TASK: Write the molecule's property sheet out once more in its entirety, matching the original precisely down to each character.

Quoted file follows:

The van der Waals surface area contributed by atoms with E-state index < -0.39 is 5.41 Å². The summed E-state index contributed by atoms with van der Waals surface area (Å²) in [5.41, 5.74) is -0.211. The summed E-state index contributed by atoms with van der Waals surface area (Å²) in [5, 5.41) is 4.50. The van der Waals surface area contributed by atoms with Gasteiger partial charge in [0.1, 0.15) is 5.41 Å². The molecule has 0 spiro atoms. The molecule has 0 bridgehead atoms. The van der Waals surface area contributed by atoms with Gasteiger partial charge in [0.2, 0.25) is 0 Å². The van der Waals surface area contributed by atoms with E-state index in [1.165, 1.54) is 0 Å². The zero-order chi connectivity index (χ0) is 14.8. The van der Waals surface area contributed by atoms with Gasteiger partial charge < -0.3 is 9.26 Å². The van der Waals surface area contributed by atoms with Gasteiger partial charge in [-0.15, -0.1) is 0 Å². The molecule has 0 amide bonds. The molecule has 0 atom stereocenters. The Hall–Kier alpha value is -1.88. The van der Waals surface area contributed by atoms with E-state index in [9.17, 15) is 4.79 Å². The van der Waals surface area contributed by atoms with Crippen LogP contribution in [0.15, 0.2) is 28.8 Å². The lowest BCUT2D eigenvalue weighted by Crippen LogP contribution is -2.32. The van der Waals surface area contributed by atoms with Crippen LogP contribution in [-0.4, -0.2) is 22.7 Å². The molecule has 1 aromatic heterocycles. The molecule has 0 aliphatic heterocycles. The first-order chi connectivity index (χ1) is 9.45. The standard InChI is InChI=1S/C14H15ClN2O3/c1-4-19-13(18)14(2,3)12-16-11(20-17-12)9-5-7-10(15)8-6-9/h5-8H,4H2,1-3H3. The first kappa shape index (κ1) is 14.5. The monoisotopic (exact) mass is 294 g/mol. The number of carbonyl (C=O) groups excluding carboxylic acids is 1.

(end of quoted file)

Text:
The van der Waals surface area contributed by atoms with E-state index < -0.39 is 5.41 Å². The summed E-state index contributed by atoms with van der Waals surface area (Å²) in [5.41, 5.74) is -0.211. The summed E-state index contributed by atoms with van der Waals surface area (Å²) in [5, 5.41) is 4.50. The van der Waals surface area contributed by atoms with Gasteiger partial charge in [0.1, 0.15) is 5.41 Å². The molecule has 0 spiro atoms. The molecule has 0 bridgehead atoms. The van der Waals surface area contributed by atoms with Gasteiger partial charge in [0.2, 0.25) is 0 Å². The van der Waals surface area contributed by atoms with E-state index in [1.165, 1.54) is 0 Å². The zero-order chi connectivity index (χ0) is 14.8. The van der Waals surface area contributed by atoms with Gasteiger partial charge < -0.3 is 9.26 Å². The van der Waals surface area contributed by atoms with Gasteiger partial charge in [-0.15, -0.1) is 0 Å². The molecule has 0 amide bonds. The molecule has 0 atom stereocenters. The Hall–Kier alpha value is -1.88. The van der Waals surface area contributed by atoms with E-state index in [9.17, 15) is 4.79 Å². The van der Waals surface area contributed by atoms with Crippen LogP contribution in [0.15, 0.2) is 28.8 Å². The lowest BCUT2D eigenvalue weighted by Crippen LogP contribution is -2.32. The van der Waals surface area contributed by atoms with Crippen LogP contribution in [-0.4, -0.2) is 22.7 Å². The molecule has 1 aromatic heterocycles. The molecule has 0 aliphatic heterocycles. The first-order chi connectivity index (χ1) is 9.45. The standard InChI is InChI=1S/C14H15ClN2O3/c1-4-19-13(18)14(2,3)12-16-11(20-17-12)9-5-7-10(15)8-6-9/h5-8H,4H2,1-3H3. The first kappa shape index (κ1) is 14.5. The monoisotopic (exact) mass is 294 g/mol. The number of carbonyl (C=O) groups excluding carboxylic acids is 1.